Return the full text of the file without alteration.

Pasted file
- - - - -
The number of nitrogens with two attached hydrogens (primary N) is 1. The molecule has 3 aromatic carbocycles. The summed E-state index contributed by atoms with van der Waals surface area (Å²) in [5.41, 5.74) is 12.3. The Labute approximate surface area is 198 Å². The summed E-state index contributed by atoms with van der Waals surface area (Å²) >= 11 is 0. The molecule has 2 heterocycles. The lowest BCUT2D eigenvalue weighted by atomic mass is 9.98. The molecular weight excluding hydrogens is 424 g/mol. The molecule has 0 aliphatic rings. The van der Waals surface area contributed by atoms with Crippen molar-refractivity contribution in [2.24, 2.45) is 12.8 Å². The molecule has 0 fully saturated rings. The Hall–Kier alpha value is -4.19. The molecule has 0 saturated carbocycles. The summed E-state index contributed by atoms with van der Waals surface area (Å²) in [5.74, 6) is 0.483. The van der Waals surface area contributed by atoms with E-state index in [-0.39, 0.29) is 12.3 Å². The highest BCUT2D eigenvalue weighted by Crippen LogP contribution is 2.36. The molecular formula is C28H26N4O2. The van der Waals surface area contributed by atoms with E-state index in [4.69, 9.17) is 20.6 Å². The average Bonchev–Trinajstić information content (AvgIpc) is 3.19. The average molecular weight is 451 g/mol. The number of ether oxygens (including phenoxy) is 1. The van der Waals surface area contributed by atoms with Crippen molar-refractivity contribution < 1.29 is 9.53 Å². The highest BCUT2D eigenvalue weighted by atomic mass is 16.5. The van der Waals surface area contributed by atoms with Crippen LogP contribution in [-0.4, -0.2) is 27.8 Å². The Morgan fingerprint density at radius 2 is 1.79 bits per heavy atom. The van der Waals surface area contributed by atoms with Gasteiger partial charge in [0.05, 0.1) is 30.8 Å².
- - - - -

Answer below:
The number of nitrogens with two attached hydrogens (primary N) is 1. The molecule has 3 aromatic carbocycles. The summed E-state index contributed by atoms with van der Waals surface area (Å²) in [5.41, 5.74) is 12.3. The Labute approximate surface area is 198 Å². The summed E-state index contributed by atoms with van der Waals surface area (Å²) >= 11 is 0. The molecule has 2 heterocycles. The lowest BCUT2D eigenvalue weighted by atomic mass is 9.98. The molecular weight excluding hydrogens is 424 g/mol. The molecule has 0 aliphatic rings. The van der Waals surface area contributed by atoms with Crippen molar-refractivity contribution in [2.24, 2.45) is 12.8 Å². The molecule has 0 fully saturated rings. The Hall–Kier alpha value is -4.19. The molecule has 0 saturated carbocycles. The summed E-state index contributed by atoms with van der Waals surface area (Å²) in [5.74, 6) is 0.483. The van der Waals surface area contributed by atoms with E-state index in [-0.39, 0.29) is 12.3 Å². The highest BCUT2D eigenvalue weighted by Crippen LogP contribution is 2.36. The molecular formula is C28H26N4O2. The van der Waals surface area contributed by atoms with E-state index in [4.69, 9.17) is 20.6 Å². The average Bonchev–Trinajstić information content (AvgIpc) is 3.19. The average molecular weight is 451 g/mol. The number of ether oxygens (including phenoxy) is 1. The van der Waals surface area contributed by atoms with Crippen molar-refractivity contribution < 1.29 is 9.53 Å². The highest BCUT2D eigenvalue weighted by atomic mass is 16.5. The van der Waals surface area contributed by atoms with Crippen LogP contribution in [-0.4, -0.2) is 27.8 Å². The Morgan fingerprint density at radius 2 is 1.79 bits per heavy atom. The van der Waals surface area contributed by atoms with Gasteiger partial charge in [0.05, 0.1) is 30.8 Å².